Are there still commercial opportunities for new products / companies?
The data available today suggests that the demand for plant based foods and novel proteins is very much in a growth phase. Total demand will of course dairy by product and country. The US market for dairy alternatives has grown rapidly and currently accounts for over 10% of the liquid milk market by value. This segment provides some indication of the potential for plant based foods in other traditional animal product segments.

When will these new products be available?

That is the $64 million question. Some novel protein products are already available in the market or at least the United States retail market. Across many countries there is a whole new generation of plant-based alternatives to meat and dairy products. Some of these like almond milk actually contain very little protein, but others are very much focused on providing high quality proteins similar to those found in animal products.

Other products, such as synthetic meat or lab meat are still a number of years away. Although the timeline for these products is changing. One company, Hampton Creek, recently announced that it would have a synthetic meat product in the market as early as 2018. This is significantly faster than other companies looking to produce similar products.

What do consumers think?
The three different categories of technology used to produce novel proteins means that consumer attitudes tend to vary depending on the technology used. Overall there have been relatively few public studies conducted on the topic. With any new or novel food, there are a number of key factors that consumers will consider - safety is of course a key consideration. Increasingly consumers are looking at safety from a short-term and a long-term perspective - what impact will consumption of this product have on me today and over the longer term. Products that are GM based or that have some component of bioactivity are particularly of concern to many consumers.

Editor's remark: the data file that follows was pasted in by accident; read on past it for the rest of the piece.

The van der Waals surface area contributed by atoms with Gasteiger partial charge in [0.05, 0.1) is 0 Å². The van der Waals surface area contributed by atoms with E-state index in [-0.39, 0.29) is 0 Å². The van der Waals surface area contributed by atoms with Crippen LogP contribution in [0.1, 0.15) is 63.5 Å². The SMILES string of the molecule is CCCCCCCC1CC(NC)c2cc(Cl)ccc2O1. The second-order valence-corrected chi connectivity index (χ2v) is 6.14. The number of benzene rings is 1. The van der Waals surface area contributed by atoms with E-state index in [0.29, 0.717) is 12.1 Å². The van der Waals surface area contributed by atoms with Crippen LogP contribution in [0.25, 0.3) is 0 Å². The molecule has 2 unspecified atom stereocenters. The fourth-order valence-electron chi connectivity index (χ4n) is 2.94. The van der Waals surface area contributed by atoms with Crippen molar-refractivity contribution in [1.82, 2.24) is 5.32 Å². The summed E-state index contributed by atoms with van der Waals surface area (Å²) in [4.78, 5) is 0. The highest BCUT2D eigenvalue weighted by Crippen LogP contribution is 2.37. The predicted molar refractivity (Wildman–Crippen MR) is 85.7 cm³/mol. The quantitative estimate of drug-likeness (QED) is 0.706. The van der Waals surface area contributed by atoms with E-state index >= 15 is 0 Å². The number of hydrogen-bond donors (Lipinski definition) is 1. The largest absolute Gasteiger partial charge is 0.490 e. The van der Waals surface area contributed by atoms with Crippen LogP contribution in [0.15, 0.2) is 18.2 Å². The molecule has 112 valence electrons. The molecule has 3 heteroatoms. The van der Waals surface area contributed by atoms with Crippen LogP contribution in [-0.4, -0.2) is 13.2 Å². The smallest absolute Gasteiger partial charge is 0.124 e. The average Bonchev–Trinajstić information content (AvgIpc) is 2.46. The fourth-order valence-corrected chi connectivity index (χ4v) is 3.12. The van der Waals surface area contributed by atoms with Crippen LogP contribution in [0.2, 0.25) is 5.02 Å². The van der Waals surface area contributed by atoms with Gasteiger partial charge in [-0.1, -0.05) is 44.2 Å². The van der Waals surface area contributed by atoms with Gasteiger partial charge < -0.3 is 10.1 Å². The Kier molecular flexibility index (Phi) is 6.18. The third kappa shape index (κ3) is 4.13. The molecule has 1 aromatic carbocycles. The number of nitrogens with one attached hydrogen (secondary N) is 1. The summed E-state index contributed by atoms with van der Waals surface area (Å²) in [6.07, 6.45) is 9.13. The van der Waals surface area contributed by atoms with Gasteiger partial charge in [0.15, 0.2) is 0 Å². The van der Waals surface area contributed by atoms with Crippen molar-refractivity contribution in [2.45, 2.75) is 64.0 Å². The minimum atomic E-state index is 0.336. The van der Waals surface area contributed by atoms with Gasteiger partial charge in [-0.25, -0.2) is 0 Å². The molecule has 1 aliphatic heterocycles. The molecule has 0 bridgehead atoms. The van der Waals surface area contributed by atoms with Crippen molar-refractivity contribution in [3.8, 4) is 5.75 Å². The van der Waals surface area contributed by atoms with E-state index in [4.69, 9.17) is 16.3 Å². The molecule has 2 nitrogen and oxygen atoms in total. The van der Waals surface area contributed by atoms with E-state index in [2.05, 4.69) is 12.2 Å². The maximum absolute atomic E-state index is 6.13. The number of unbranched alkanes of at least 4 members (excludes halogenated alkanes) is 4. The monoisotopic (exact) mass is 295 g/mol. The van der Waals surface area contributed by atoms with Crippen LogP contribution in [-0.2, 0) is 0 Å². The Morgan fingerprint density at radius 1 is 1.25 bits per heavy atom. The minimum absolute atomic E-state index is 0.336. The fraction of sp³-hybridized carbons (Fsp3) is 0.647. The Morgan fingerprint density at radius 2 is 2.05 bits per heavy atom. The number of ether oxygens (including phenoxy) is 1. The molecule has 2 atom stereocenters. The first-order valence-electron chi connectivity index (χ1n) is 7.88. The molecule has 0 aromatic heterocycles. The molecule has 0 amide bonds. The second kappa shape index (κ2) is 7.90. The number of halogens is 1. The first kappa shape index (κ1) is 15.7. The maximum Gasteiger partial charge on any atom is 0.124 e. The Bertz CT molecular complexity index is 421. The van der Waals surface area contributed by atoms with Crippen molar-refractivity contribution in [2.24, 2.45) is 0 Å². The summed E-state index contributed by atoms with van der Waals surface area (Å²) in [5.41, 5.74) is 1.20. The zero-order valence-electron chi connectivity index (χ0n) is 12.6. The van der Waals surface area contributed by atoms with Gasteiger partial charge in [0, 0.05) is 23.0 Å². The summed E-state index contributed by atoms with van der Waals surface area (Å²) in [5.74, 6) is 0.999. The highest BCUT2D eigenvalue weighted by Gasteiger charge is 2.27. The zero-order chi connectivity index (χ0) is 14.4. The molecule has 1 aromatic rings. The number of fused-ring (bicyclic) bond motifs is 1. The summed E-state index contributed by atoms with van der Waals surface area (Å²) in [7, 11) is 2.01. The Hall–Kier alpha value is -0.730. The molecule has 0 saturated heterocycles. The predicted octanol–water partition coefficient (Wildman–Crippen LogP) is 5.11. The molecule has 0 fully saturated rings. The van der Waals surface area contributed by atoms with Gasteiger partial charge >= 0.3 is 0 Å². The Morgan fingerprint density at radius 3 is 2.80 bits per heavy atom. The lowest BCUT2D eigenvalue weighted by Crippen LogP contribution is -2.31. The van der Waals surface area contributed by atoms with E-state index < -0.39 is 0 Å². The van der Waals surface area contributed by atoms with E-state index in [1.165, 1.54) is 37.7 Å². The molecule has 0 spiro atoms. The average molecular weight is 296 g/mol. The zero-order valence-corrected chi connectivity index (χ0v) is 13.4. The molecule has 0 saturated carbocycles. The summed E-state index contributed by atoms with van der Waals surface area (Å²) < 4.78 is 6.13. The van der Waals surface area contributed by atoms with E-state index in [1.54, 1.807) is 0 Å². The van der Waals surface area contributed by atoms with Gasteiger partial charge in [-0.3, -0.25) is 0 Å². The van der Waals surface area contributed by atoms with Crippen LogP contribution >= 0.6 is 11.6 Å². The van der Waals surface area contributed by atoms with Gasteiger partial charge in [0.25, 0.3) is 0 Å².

Consumers are also influenced by the so-called yuck factor - although this can be changed over time it is often a significant barrier to consumers acceptance of food products. Today, many people still consider eating insects as having a high yuck factor. A number of years ago many consumers probably had similar attitudes towards sushi.

Producers of novel protein products need to be particularly aware of these issues and focus heavily on effective communication and marketing to build acceptance amongst their target consumers.

Explore the novel proteins landscape in the recently published Novel, Alternative And New Foods - Analysis And Opportunities report.

Download your free sample report

This report covers the recent developments from innovative companies that have established novel protein based products or production techniques within the food and fibre agricultural sectors.

The analysis focuses on the growth of new companies supplying animal-free meat and dairy products, but also touches on a number of other fibre and food ingredient business. This report profiles 14 leading companies operating in the novel food space.

Novel Foods Report | Agribusiness Intelligence